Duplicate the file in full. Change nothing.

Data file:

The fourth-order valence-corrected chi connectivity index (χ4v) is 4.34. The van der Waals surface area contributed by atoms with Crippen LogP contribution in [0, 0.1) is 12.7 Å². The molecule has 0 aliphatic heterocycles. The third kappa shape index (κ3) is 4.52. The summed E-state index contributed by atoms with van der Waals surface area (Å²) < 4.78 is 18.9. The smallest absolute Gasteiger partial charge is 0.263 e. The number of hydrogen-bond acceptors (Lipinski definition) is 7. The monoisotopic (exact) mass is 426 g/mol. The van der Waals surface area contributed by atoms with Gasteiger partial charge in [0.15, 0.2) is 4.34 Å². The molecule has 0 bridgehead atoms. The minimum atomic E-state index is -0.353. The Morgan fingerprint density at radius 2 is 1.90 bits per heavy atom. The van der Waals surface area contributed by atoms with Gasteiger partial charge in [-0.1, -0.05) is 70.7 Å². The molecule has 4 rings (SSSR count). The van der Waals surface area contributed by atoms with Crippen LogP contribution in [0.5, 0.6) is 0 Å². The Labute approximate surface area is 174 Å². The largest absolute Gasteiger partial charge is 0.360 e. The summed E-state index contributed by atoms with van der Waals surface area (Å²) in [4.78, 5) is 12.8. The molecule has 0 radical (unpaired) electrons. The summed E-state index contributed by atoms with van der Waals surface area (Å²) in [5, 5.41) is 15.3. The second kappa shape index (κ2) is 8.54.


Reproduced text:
The fourth-order valence-corrected chi connectivity index (χ4v) is 4.34. The van der Waals surface area contributed by atoms with Crippen LogP contribution in [0, 0.1) is 12.7 Å². The molecule has 0 aliphatic heterocycles. The third kappa shape index (κ3) is 4.52. The summed E-state index contributed by atoms with van der Waals surface area (Å²) < 4.78 is 18.9. The smallest absolute Gasteiger partial charge is 0.263 e. The number of hydrogen-bond acceptors (Lipinski definition) is 7. The monoisotopic (exact) mass is 426 g/mol. The van der Waals surface area contributed by atoms with Gasteiger partial charge in [0.15, 0.2) is 4.34 Å². The molecule has 0 bridgehead atoms. The minimum atomic E-state index is -0.353. The Morgan fingerprint density at radius 2 is 1.90 bits per heavy atom. The van der Waals surface area contributed by atoms with Gasteiger partial charge in [-0.1, -0.05) is 70.7 Å². The molecule has 4 rings (SSSR count). The van der Waals surface area contributed by atoms with Crippen LogP contribution in [0.5, 0.6) is 0 Å². The Labute approximate surface area is 174 Å². The largest absolute Gasteiger partial charge is 0.360 e. The summed E-state index contributed by atoms with van der Waals surface area (Å²) in [4.78, 5) is 12.8. The molecule has 0 radical (unpaired) electrons. The summed E-state index contributed by atoms with van der Waals surface area (Å²) in [5, 5.41) is 15.3. The second kappa shape index (κ2) is 8.54.